Health Report:

Smoking & Quality of Life

"A critical weekly review of important new research findings for health-conscious readers..."

By, Robert A. Wascher, MD, FACS

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Last Updated:  10/26/2008

The information in this column is intended for informational purposes only, and does not constitute medical advice or recommendations by the author.  Please consult with your physician before making any lifestyle or medication changes, or if you have any other concerns regarding your health.


Denial is generally not looked upon as a positive trait.  When people engage in denial about lifestyle habits that are likely to expose them to great potential harm, however, the consequences of denial can be especially severe.  Unfortunately, smoking, the single greatest cause of preventable illness and death throughout much of the world, is often associated with considerable denial.  

Even conservative estimates suggest that nearly half a million premature deaths occur every year in the United States due solely to smoking tobacco.  Lung cancer, the number one cause of cancer-associated death in this country, afflicts more than 215,000 new victims every year, and causes more than 160,000 deaths per year (currently, 85 percent of patients who develop lung cancer will die of this horrific disease within 5 years of their initial diagnosis).  In addition to lung cancer, tobacco use has also been clearly linked to cancers of the oral cavity, larynx (voice box), esophagus, bladder, kidney, pancreas, stomach and bone marrow (leukemia).  

In addition to smoking-associated cancers, chronic lung diseases like emphysema and bronchitis also cripple and kill tens of thousands of smokers every year as well.  Moreover, in addition to the 35 million Americans who currently live with chronic lung diseases (the vast majority of whom are smokers), tens of thousands die prematurely every year from tobacco-associated coronary artery disease, peripheral vascular disease and stroke.  

One would think that grim statistics like these would result in the elimination of smoking from the world in fairly short order. However, more than four decades after the US Surgeon General declared smoking to be irrevocably linked to lung cancer, nearly 1 in 4 Americans continues to smoke (for a more thorough overview of lifestyle-associated cancer risks and cancer prevention strategies, please watch for my forthcoming book, “A Cancer Prevention Guide for the Human Race,” which should be completed in mid-2009).

When I gently remind patients of mine who smoke about these same smoking-related health consequences, and the importance of quitting, many of them will nod in agreement with me that they should indeed quit, although I already know that only a tiny percentage of them will ever achieve this goal.  Another common response is, “Hey Doc, we all gotta die of something!”  This latter response is usually said with a mischievous smile, and the message, which is always very clear to me, is that I am wasting my time in trying to coax such patients into quitting.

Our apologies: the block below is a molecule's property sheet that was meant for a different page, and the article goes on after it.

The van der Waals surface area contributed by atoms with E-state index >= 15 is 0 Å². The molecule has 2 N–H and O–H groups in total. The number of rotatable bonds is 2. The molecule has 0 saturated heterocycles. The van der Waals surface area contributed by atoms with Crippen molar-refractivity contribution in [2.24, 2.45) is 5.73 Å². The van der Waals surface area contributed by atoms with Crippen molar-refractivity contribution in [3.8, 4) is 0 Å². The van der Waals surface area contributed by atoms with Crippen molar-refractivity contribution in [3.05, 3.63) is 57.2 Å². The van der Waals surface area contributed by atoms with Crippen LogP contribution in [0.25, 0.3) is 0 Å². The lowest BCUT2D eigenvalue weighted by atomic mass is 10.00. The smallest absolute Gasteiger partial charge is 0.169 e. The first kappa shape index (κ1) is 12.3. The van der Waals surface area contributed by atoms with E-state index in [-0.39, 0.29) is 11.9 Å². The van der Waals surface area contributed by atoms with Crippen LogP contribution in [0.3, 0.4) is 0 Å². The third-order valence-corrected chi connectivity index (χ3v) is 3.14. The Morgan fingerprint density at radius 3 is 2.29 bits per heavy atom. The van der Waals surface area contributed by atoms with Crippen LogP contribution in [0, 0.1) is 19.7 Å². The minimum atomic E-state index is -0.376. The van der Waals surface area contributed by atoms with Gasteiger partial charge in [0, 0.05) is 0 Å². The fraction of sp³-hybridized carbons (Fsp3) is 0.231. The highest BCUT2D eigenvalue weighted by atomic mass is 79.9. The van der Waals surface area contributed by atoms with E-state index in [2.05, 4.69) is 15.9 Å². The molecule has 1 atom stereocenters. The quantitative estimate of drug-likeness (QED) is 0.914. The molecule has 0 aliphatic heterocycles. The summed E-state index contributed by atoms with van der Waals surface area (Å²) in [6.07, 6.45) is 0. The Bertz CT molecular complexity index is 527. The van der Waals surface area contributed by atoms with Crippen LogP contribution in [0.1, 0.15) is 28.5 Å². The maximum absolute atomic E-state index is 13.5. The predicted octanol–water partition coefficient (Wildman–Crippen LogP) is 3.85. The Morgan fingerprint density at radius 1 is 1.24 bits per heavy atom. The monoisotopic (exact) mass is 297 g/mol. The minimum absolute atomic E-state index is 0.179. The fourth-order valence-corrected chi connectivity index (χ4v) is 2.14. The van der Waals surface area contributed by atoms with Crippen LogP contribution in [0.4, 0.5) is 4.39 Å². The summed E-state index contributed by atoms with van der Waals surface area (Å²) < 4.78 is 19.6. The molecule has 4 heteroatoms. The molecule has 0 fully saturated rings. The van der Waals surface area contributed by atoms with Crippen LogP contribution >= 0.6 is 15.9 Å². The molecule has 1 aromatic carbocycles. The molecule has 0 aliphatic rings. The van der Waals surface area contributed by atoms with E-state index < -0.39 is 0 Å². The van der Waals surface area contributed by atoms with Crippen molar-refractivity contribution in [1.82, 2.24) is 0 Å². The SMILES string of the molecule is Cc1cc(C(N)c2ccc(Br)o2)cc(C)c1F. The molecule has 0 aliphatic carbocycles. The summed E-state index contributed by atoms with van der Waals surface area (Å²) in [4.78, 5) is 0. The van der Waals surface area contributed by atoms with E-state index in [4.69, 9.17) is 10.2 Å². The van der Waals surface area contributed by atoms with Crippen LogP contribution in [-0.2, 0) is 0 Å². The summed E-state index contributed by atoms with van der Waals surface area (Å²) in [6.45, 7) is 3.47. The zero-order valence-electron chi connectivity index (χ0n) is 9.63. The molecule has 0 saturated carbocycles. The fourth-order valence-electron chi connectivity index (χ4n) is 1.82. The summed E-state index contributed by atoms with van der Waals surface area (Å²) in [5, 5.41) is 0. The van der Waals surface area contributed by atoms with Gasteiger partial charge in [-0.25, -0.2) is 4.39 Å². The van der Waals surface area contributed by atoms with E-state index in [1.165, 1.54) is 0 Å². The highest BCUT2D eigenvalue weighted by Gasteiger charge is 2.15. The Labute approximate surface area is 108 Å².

It is also clear to me that many patients who smoke are indulging in a great deal of denial, preferring to believe that while they may indeed die a few years earlier, they are, at the same time, exchanging their nicotine-induced pleasures for a reasonably comfortable and healthy life until their time in this world is prematurely up.  Some patients, having made their deal with the devil that is tobacco, have actually tried to convince me that the quality of their lives will be improved by their decision to smoke as (or so they rationalize) they foresee themselves dying earlier, but in a state of better overall health because, in their minds, they will “go out” before the ravages and diseases associated with aging can strike them.

Most of us who care for patients with cancer, and for patients with other serious chronic illnesses, already know that death very often does not come quietly in the middle of the night to softly and humanely steal away smokers.  But, short of chaperoning smokers through cancer wards, lung failure clinics, cardiac ICUs, and the like, it can be frustratingly difficult to convey to many smokers just how harmful their smoking habit is to the human body (on the other hand, after more than 20 years as a physician, it is still always surprising to me to find smokers who already know that, on average, their lives will be cut short by an average of 7 to 10 years because of their smoking, and who nonetheless continue to puff away!).  Now, a newly published prospective clinical research trial, with extensive long-term follow-up, is painting a more detailed picture regarding the true health costs associated with chronic smoking, and with a particular emphasis on health-related quality-of-life issues in smokers.